Using a 110 amp breaker does not violate code, assuming the wires are rated for it. You are supposed to use one reasonably close to the required load, but 10% over is pretty close.

Rocky_H | February 3, 2017

@psusi, Quote: "Using a 110 amp breaker does not violate code,"

I'm pretty certain that is not true. You have to go by the nameplate rating of the appliance, and the Tesla wall connector says 100A. Electric code does not go by "close enough".

Rocky_H | February 3, 2017

Oh, does not go by either "reasonably close" or "close enough".

biggestfan | February 4, 2017

Using the 110 amp circuit would not "violate code". The 110 amp circuit has a maximum rating of up to 110 amps.

There is nothing wrong with drawing fewer amps than what the circuit is rated for.

If you try to draw more amps than a circuit is rated for, that is when you would run into a problem and either trip your breaker or burn out the fuse depending on whether your electric uses breakers or fuses.

milesbb | February 5, 2017

By code the following breakers are standard sizes NEC 240.6(A)
The standard ampere ratings for fuses and inverse time circuit breakers shall be considered 15, 20, 25, 30, 35, 40, 45, 50, 60, 70, 80, 90, 100, 110, 125, 150, 175, 200, 225, 250, 300, 350, 400, 450, 500, 600, 700, 800, 1000, 1200, 1600, 2000, 2500, 3000, 4000, 5000, and 6000 amperes.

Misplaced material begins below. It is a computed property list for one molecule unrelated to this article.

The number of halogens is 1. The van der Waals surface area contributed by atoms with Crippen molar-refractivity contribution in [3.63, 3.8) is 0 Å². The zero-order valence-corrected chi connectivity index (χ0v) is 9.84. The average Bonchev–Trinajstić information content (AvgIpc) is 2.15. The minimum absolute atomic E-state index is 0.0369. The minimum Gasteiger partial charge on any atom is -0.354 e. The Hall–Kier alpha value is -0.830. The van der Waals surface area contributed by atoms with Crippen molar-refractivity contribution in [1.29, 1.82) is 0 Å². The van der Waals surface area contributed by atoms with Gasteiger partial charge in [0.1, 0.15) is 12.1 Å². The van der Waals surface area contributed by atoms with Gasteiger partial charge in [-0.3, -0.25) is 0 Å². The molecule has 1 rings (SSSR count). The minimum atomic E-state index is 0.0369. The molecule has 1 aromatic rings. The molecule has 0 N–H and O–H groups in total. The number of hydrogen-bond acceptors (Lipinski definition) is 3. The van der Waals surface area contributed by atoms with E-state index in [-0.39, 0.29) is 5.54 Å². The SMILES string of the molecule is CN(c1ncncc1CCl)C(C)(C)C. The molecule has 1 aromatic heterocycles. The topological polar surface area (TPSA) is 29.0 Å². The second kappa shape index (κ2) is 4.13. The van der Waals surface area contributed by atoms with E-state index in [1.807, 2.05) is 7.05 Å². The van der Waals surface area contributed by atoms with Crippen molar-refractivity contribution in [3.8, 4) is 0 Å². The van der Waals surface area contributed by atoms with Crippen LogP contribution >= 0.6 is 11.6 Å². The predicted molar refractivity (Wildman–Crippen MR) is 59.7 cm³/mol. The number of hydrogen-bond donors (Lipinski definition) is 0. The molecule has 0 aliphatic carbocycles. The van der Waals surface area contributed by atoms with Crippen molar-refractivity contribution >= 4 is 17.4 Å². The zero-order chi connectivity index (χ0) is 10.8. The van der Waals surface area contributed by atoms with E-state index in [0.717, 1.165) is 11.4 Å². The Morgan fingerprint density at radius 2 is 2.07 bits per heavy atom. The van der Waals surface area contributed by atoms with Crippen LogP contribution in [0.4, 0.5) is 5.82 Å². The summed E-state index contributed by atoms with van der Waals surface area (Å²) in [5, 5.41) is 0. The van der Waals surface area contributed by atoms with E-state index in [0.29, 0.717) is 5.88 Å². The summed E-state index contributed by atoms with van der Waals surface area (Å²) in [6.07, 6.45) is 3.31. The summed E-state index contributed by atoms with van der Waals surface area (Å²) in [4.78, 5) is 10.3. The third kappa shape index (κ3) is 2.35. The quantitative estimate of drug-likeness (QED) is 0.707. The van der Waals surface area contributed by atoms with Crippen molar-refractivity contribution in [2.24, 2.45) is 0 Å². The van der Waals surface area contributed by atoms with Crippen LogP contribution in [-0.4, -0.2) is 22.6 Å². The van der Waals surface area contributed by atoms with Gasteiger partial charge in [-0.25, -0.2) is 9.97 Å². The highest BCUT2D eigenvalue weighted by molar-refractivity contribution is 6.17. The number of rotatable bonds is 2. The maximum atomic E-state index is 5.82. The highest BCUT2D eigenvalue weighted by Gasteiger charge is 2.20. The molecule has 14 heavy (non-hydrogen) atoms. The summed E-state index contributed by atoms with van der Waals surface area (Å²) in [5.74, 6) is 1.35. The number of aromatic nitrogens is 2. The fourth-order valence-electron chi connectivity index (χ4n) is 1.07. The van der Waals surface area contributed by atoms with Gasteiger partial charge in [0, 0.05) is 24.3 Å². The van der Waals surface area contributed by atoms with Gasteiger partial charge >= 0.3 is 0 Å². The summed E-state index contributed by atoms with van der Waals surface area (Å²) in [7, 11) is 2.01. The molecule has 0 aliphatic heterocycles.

Yes 110amps is a standard size.

Using a 110 amp breaker is a code violation. NEC 210.3(B) requires you follow manufactures instructions. Tesla calls out 100 amp max. As stated by @eric.zucker you could install a sub panel with a 100 amp breaker. I believe a 100 amp breaker will be available for your panel. A strong market exists for old and out dated breaker styles. Look harder, even check used breakers, try eBay.

Rocky_H | February 6, 2017

@biggestfan, Quote: "Using the 110 amp circuit would not "violate code". The 110 amp circuit has a maximum rating of up to 110 amps.

There is nothing wrong with drawing fewer amps than what the circuit is rated for.

If you try to draw more amps than a circuit is rated for, that is when you would run into a problem and either trip your breaker or burn out the fuse depending on whether your electric uses breakers or fuses."